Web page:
Operation Homecoming: Writing the Wartime Experience is an extension of a project initiated by the National Endowment for the Arts to collect the writings of soldiers who have fought in Iraq and Afghanistan, and while there are reasons to be skeptical of a government-sponsored undertaking (funded in part by Boeing, Inc.!), the writing itself transcends the anti-war but pro-military propaganda.

Operation Homecoming is comprised of 11 readings. Writer-director Richard E. Robbins accompanies the poems, letters and stories with visual "re-enactments" that range from cinéma-vérité to animation to avant-garde collages. Robbins also includes interviews with the soldiers and veterans of other wars about their experiences. Profound quotes (from Plato to Ernest Hemingway) between the segments round out the picture.

Unlike other recent documentaries about Iraq, Operation Homecoming does not try to understand the war and deliberately seems to avoid the domestic political angle. (George W. Bush and his team are hardly mentioned.) The closest other film to this one was Last Letters Home (2004), which also paid tribute to the American troops in Iraq through their writing, though Operation Homecoming is less jingoistic and sentimental.

In segment after segment, Robbins emphasizes the personal and emotional aspects of the soldiers' harrowing experiences. Non-military viewers used to Hollywood depictions of war will probably be surprised how often these tough types are either scared or bored during their service. But no one should doubt the everlasting effect of the warriors' emotional battle scars. Some writings are more powerful than others (the best include Sangjoon Han's "Aftermath" and Jack Lewis's "Road Work"), yet all of them are heartfelt and well-represented by Robbins' visual depictions.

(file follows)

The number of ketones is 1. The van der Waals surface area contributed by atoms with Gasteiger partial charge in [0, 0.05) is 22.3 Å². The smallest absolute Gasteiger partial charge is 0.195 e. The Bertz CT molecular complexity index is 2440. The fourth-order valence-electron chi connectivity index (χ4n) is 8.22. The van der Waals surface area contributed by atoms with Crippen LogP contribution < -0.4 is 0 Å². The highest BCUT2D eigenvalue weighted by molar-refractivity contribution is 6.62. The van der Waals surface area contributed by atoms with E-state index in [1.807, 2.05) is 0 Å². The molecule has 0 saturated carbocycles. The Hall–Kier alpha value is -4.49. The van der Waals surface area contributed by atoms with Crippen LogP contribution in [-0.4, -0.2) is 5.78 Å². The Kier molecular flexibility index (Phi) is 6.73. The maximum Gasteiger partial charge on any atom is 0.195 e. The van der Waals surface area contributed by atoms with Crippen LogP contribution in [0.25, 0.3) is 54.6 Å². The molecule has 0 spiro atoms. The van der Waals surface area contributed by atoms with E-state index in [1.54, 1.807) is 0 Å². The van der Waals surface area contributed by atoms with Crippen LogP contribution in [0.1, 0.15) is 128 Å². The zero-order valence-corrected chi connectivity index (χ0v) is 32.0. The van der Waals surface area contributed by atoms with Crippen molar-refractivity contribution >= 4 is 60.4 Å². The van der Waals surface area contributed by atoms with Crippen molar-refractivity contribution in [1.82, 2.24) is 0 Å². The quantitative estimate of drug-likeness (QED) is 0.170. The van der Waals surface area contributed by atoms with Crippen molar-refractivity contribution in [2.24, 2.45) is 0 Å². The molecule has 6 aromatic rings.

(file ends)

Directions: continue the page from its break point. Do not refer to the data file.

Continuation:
A few choices by Robbins are questionable: Why didn't the soldiers who wrote the works read them? Instead, we get overly professional renditions by Beau Bridges, Robert Duvall, Aaron Eckhart, Blair Underwood and other Hollywood hotshots. It is also problematical that mainly white males are heard. There are a few males with ethnic backgrounds and one woman interviewed, but the actual writers (and readers) are mostly the white guys. Finally, Robbins relies too much on a PBS aesthetic (he was a producer and director for PBS for many years); thus, we have the usual talking-head setups edited in point-counterpoint style, even though no one is really disagreeing with anyone else. At least Ken Burns usually has a reason for using this traditional, dull style.

Flaws aside, Operation Homecoming: Writing the Wartime Experience has much value, both as an artistic and historical document.